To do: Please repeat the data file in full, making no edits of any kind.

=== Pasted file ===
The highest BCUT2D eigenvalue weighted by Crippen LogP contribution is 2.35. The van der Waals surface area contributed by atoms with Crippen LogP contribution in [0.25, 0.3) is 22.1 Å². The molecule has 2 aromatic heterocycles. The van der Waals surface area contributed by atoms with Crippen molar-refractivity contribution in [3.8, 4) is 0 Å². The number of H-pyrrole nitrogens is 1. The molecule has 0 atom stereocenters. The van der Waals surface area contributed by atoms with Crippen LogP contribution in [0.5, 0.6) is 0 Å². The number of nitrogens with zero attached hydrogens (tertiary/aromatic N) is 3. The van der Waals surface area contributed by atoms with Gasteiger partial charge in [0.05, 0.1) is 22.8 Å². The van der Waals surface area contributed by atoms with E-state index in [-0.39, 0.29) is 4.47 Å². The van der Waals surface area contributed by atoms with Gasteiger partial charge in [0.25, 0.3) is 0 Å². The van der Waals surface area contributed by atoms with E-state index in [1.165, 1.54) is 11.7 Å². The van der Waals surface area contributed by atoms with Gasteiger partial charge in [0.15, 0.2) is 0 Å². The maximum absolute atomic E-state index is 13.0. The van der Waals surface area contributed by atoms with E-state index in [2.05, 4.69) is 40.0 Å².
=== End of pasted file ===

The highest BCUT2D eigenvalue weighted by Crippen LogP contribution is 2.35. The van der Waals surface area contributed by atoms with Crippen LogP contribution in [0.25, 0.3) is 22.1 Å². The molecule has 2 aromatic heterocycles. The van der Waals surface area contributed by atoms with Crippen molar-refractivity contribution in [3.8, 4) is 0 Å². The number of H-pyrrole nitrogens is 1. The molecule has 0 atom stereocenters. The van der Waals surface area contributed by atoms with Crippen LogP contribution in [0.5, 0.6) is 0 Å². The number of nitrogens with zero attached hydrogens (tertiary/aromatic N) is 3. The van der Waals surface area contributed by atoms with Gasteiger partial charge in [0.05, 0.1) is 22.8 Å². The van der Waals surface area contributed by atoms with E-state index in [-0.39, 0.29) is 4.47 Å². The van der Waals surface area contributed by atoms with Gasteiger partial charge in [0.25, 0.3) is 0 Å². The van der Waals surface area contributed by atoms with E-state index in [1.165, 1.54) is 11.7 Å². The van der Waals surface area contributed by atoms with Gasteiger partial charge in [0.15, 0.2) is 0 Å². The maximum absolute atomic E-state index is 13.0. The van der Waals surface area contributed by atoms with E-state index in [2.05, 4.69) is 40.0 Å².